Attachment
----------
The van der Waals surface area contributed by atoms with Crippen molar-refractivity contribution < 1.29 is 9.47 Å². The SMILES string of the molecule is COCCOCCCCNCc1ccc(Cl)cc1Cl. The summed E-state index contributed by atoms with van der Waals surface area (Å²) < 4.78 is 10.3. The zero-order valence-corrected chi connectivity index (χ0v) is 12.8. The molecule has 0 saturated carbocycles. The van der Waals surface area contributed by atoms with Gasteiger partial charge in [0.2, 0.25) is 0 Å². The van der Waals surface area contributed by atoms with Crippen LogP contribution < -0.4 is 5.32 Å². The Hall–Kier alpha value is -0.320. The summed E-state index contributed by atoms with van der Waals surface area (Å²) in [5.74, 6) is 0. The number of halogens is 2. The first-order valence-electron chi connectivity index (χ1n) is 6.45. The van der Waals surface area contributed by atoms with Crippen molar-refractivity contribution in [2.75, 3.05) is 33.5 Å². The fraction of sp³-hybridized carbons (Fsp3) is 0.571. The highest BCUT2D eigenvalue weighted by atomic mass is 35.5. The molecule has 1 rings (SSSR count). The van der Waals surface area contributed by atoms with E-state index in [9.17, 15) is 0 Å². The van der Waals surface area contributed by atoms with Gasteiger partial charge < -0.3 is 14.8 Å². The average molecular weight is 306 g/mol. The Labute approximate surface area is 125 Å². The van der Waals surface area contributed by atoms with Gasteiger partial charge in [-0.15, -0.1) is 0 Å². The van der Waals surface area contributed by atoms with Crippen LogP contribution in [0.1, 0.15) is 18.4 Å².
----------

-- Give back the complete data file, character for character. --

The van der Waals surface area contributed by atoms with Crippen molar-refractivity contribution < 1.29 is 9.47 Å². The SMILES string of the molecule is COCCOCCCCNCc1ccc(Cl)cc1Cl. The summed E-state index contributed by atoms with van der Waals surface area (Å²) < 4.78 is 10.3. The zero-order valence-corrected chi connectivity index (χ0v) is 12.8. The molecule has 0 saturated carbocycles. The van der Waals surface area contributed by atoms with Gasteiger partial charge in [0.2, 0.25) is 0 Å². The van der Waals surface area contributed by atoms with Crippen LogP contribution < -0.4 is 5.32 Å². The Hall–Kier alpha value is -0.320. The summed E-state index contributed by atoms with van der Waals surface area (Å²) in [5.74, 6) is 0. The number of halogens is 2. The first-order valence-electron chi connectivity index (χ1n) is 6.45. The van der Waals surface area contributed by atoms with Crippen molar-refractivity contribution in [2.75, 3.05) is 33.5 Å². The fraction of sp³-hybridized carbons (Fsp3) is 0.571. The highest BCUT2D eigenvalue weighted by atomic mass is 35.5. The molecule has 1 rings (SSSR count). The van der Waals surface area contributed by atoms with E-state index in [9.17, 15) is 0 Å². The van der Waals surface area contributed by atoms with Gasteiger partial charge < -0.3 is 14.8 Å². The average molecular weight is 306 g/mol. The Labute approximate surface area is 125 Å². The van der Waals surface area contributed by atoms with Gasteiger partial charge in [-0.15, -0.1) is 0 Å². The van der Waals surface area contributed by atoms with Crippen LogP contribution in [0.1, 0.15) is 18.4 Å².